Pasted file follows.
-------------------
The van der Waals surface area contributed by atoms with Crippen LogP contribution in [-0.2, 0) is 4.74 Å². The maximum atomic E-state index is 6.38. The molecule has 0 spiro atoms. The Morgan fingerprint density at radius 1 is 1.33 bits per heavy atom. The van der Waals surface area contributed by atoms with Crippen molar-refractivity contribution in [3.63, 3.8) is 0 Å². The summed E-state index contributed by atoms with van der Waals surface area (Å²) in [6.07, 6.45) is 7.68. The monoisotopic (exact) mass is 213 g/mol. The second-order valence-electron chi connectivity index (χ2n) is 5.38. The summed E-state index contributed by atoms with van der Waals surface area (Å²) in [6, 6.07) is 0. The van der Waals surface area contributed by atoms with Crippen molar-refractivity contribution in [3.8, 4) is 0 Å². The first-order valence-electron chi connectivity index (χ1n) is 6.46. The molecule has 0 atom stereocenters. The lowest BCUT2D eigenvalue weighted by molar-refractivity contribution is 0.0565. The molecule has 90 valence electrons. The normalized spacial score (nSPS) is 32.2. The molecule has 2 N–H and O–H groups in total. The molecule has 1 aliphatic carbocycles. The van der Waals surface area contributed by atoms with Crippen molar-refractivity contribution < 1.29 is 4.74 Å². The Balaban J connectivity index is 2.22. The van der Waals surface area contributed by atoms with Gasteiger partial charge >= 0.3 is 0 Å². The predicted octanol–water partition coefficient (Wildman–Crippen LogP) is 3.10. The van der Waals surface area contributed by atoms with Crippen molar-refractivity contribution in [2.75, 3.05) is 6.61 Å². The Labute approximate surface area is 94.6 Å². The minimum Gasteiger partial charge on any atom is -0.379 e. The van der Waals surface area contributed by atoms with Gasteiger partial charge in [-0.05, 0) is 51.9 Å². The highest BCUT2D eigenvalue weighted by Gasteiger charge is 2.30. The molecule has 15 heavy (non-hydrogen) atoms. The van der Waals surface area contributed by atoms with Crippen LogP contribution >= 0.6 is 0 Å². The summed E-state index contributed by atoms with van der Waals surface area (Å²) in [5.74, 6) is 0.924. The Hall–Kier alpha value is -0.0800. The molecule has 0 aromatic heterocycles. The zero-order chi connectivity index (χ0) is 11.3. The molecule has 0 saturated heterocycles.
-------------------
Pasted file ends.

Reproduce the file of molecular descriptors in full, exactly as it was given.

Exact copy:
The van der Waals surface area contributed by atoms with Crippen LogP contribution in [-0.2, 0) is 4.74 Å². The maximum atomic E-state index is 6.38. The molecule has 0 spiro atoms. The Morgan fingerprint density at radius 1 is 1.33 bits per heavy atom. The van der Waals surface area contributed by atoms with Crippen molar-refractivity contribution in [3.63, 3.8) is 0 Å². The summed E-state index contributed by atoms with van der Waals surface area (Å²) in [6.07, 6.45) is 7.68. The monoisotopic (exact) mass is 213 g/mol. The second-order valence-electron chi connectivity index (χ2n) is 5.38. The summed E-state index contributed by atoms with van der Waals surface area (Å²) in [6, 6.07) is 0. The van der Waals surface area contributed by atoms with Crippen molar-refractivity contribution in [3.8, 4) is 0 Å². The first-order valence-electron chi connectivity index (χ1n) is 6.46. The molecule has 0 atom stereocenters. The lowest BCUT2D eigenvalue weighted by molar-refractivity contribution is 0.0565. The molecule has 90 valence electrons. The normalized spacial score (nSPS) is 32.2. The molecule has 2 N–H and O–H groups in total. The molecule has 1 aliphatic carbocycles. The van der Waals surface area contributed by atoms with Crippen molar-refractivity contribution < 1.29 is 4.74 Å². The Balaban J connectivity index is 2.22. The van der Waals surface area contributed by atoms with Gasteiger partial charge >= 0.3 is 0 Å². The predicted octanol–water partition coefficient (Wildman–Crippen LogP) is 3.10. The van der Waals surface area contributed by atoms with Crippen molar-refractivity contribution in [2.75, 3.05) is 6.61 Å². The Labute approximate surface area is 94.6 Å². The minimum Gasteiger partial charge on any atom is -0.379 e. The van der Waals surface area contributed by atoms with Gasteiger partial charge in [-0.05, 0) is 51.9 Å². The highest BCUT2D eigenvalue weighted by Gasteiger charge is 2.30. The molecule has 15 heavy (non-hydrogen) atoms. The van der Waals surface area contributed by atoms with Crippen LogP contribution >= 0.6 is 0 Å². The summed E-state index contributed by atoms with van der Waals surface area (Å²) in [5.74, 6) is 0.924. The Hall–Kier alpha value is -0.0800. The molecule has 0 aromatic heterocycles. The zero-order chi connectivity index (χ0) is 11.3. The molecule has 0 saturated heterocycles.